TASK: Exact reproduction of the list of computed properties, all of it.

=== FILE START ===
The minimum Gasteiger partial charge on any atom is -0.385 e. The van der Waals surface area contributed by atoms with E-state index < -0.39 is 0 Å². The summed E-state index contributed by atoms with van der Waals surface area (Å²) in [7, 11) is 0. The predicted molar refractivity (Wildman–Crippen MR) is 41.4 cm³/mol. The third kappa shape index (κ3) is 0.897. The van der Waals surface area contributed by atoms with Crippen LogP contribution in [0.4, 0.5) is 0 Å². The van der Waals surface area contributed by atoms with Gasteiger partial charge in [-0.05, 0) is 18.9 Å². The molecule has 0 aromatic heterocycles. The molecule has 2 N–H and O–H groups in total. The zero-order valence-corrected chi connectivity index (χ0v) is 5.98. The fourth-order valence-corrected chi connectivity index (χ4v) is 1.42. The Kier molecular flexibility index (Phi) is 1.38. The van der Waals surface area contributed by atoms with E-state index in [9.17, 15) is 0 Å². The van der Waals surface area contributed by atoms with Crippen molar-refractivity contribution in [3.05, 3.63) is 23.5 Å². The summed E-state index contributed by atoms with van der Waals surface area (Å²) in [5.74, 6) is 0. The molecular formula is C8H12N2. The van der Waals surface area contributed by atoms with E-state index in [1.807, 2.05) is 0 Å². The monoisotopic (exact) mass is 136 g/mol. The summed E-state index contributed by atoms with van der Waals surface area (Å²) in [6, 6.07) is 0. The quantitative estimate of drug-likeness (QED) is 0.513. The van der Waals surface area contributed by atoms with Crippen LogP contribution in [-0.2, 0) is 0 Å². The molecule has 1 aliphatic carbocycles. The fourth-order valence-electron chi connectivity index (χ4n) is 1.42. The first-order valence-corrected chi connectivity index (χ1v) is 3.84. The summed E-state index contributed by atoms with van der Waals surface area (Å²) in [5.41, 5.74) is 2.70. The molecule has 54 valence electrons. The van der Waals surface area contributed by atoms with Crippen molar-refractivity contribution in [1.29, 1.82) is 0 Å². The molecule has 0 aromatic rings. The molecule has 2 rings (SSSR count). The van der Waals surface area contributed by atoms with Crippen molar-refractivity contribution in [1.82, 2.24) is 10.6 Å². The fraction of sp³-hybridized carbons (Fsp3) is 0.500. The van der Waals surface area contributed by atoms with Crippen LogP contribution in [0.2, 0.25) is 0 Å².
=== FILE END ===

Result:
The minimum Gasteiger partial charge on any atom is -0.385 e. The van der Waals surface area contributed by atoms with E-state index < -0.39 is 0 Å². The summed E-state index contributed by atoms with van der Waals surface area (Å²) in [7, 11) is 0. The predicted molar refractivity (Wildman–Crippen MR) is 41.4 cm³/mol. The third kappa shape index (κ3) is 0.897. The van der Waals surface area contributed by atoms with Crippen LogP contribution in [0.4, 0.5) is 0 Å². The van der Waals surface area contributed by atoms with Gasteiger partial charge in [-0.05, 0) is 18.9 Å². The molecule has 0 aromatic heterocycles. The molecule has 2 N–H and O–H groups in total. The zero-order valence-corrected chi connectivity index (χ0v) is 5.98. The fourth-order valence-corrected chi connectivity index (χ4v) is 1.42. The Kier molecular flexibility index (Phi) is 1.38. The van der Waals surface area contributed by atoms with E-state index in [9.17, 15) is 0 Å². The van der Waals surface area contributed by atoms with Crippen molar-refractivity contribution in [3.05, 3.63) is 23.5 Å². The summed E-state index contributed by atoms with van der Waals surface area (Å²) in [5.74, 6) is 0. The molecular formula is C8H12N2. The van der Waals surface area contributed by atoms with E-state index in [1.807, 2.05) is 0 Å². The monoisotopic (exact) mass is 136 g/mol. The summed E-state index contributed by atoms with van der Waals surface area (Å²) in [6, 6.07) is 0. The quantitative estimate of drug-likeness (QED) is 0.513. The van der Waals surface area contributed by atoms with Crippen LogP contribution in [-0.2, 0) is 0 Å². The molecule has 1 aliphatic carbocycles. The fourth-order valence-electron chi connectivity index (χ4n) is 1.42. The first-order valence-corrected chi connectivity index (χ1v) is 3.84. The summed E-state index contributed by atoms with van der Waals surface area (Å²) in [5.41, 5.74) is 2.70. The molecule has 54 valence electrons. The van der Waals surface area contributed by atoms with Crippen molar-refractivity contribution in [1.29, 1.82) is 0 Å². The molecule has 0 aromatic rings. The molecule has 2 rings (SSSR count). The van der Waals surface area contributed by atoms with Crippen molar-refractivity contribution in [1.82, 2.24) is 10.6 Å². The fraction of sp³-hybridized carbons (Fsp3) is 0.500. The van der Waals surface area contributed by atoms with Crippen LogP contribution in [0.2, 0.25) is 0 Å².